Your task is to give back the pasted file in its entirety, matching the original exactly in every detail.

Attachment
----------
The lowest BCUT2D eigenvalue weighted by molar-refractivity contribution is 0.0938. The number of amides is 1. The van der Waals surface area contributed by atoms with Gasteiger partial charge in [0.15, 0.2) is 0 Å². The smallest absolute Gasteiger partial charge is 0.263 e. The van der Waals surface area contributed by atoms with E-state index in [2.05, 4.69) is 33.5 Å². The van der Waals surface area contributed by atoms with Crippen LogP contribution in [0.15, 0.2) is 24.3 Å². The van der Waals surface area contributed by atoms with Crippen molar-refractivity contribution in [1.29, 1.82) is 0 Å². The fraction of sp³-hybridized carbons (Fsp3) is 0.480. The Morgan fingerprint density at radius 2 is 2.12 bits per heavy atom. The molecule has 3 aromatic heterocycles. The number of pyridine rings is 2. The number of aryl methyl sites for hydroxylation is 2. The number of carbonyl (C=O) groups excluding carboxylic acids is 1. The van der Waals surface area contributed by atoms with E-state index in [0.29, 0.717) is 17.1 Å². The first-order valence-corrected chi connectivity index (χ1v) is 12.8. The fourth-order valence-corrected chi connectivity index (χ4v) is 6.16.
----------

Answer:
The lowest BCUT2D eigenvalue weighted by molar-refractivity contribution is 0.0938. The number of amides is 1. The van der Waals surface area contributed by atoms with Gasteiger partial charge in [0.15, 0.2) is 0 Å². The smallest absolute Gasteiger partial charge is 0.263 e. The van der Waals surface area contributed by atoms with E-state index in [2.05, 4.69) is 33.5 Å². The van der Waals surface area contributed by atoms with Crippen LogP contribution in [0.15, 0.2) is 24.3 Å². The van der Waals surface area contributed by atoms with Crippen molar-refractivity contribution in [1.29, 1.82) is 0 Å². The fraction of sp³-hybridized carbons (Fsp3) is 0.480. The Morgan fingerprint density at radius 2 is 2.12 bits per heavy atom. The molecule has 3 aromatic heterocycles. The number of pyridine rings is 2. The number of aryl methyl sites for hydroxylation is 2. The number of carbonyl (C=O) groups excluding carboxylic acids is 1. The van der Waals surface area contributed by atoms with E-state index in [0.29, 0.717) is 17.1 Å². The first-order valence-corrected chi connectivity index (χ1v) is 12.8. The fourth-order valence-corrected chi connectivity index (χ4v) is 6.16.